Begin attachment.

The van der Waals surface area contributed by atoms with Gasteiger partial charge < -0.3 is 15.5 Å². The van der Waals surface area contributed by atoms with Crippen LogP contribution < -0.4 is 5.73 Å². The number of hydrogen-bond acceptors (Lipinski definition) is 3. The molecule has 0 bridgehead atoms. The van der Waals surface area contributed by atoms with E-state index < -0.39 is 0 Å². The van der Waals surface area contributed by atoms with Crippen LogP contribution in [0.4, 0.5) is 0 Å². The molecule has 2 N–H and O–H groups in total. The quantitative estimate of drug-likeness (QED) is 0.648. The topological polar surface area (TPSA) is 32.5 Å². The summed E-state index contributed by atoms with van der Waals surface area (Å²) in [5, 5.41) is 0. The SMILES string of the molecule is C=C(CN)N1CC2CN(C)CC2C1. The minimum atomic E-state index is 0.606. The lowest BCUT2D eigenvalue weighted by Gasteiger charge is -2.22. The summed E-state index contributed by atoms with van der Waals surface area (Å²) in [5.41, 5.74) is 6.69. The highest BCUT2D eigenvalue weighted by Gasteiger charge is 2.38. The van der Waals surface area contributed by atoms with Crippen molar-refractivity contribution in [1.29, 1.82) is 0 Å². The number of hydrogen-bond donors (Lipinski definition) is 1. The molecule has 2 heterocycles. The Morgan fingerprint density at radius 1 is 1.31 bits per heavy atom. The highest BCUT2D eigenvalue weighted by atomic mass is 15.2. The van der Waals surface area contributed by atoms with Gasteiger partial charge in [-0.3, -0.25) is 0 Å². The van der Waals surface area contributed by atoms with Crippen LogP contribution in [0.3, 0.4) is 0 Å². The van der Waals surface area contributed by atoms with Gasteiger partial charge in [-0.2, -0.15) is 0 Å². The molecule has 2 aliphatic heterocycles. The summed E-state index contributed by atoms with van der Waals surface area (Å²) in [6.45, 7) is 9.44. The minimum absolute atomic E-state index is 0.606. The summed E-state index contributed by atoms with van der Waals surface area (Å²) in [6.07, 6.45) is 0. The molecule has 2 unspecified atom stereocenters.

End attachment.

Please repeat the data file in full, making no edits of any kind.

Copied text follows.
The van der Waals surface area contributed by atoms with Gasteiger partial charge < -0.3 is 15.5 Å². The van der Waals surface area contributed by atoms with Crippen LogP contribution < -0.4 is 5.73 Å². The number of hydrogen-bond acceptors (Lipinski definition) is 3. The molecule has 0 bridgehead atoms. The van der Waals surface area contributed by atoms with E-state index < -0.39 is 0 Å². The van der Waals surface area contributed by atoms with Crippen LogP contribution in [0.4, 0.5) is 0 Å². The molecule has 2 N–H and O–H groups in total. The quantitative estimate of drug-likeness (QED) is 0.648. The topological polar surface area (TPSA) is 32.5 Å². The summed E-state index contributed by atoms with van der Waals surface area (Å²) in [5, 5.41) is 0. The SMILES string of the molecule is C=C(CN)N1CC2CN(C)CC2C1. The minimum atomic E-state index is 0.606. The lowest BCUT2D eigenvalue weighted by Gasteiger charge is -2.22. The summed E-state index contributed by atoms with van der Waals surface area (Å²) in [5.41, 5.74) is 6.69. The highest BCUT2D eigenvalue weighted by Gasteiger charge is 2.38. The van der Waals surface area contributed by atoms with Crippen molar-refractivity contribution in [1.29, 1.82) is 0 Å². The number of hydrogen-bond donors (Lipinski definition) is 1. The molecule has 2 heterocycles. The Morgan fingerprint density at radius 1 is 1.31 bits per heavy atom. The highest BCUT2D eigenvalue weighted by atomic mass is 15.2. The van der Waals surface area contributed by atoms with Gasteiger partial charge in [-0.3, -0.25) is 0 Å². The van der Waals surface area contributed by atoms with Crippen LogP contribution in [0.3, 0.4) is 0 Å². The van der Waals surface area contributed by atoms with Gasteiger partial charge in [-0.2, -0.15) is 0 Å². The molecule has 2 aliphatic heterocycles. The summed E-state index contributed by atoms with van der Waals surface area (Å²) in [6.45, 7) is 9.44. The minimum absolute atomic E-state index is 0.606. The summed E-state index contributed by atoms with van der Waals surface area (Å²) in [6.07, 6.45) is 0. The molecule has 2 unspecified atom stereocenters.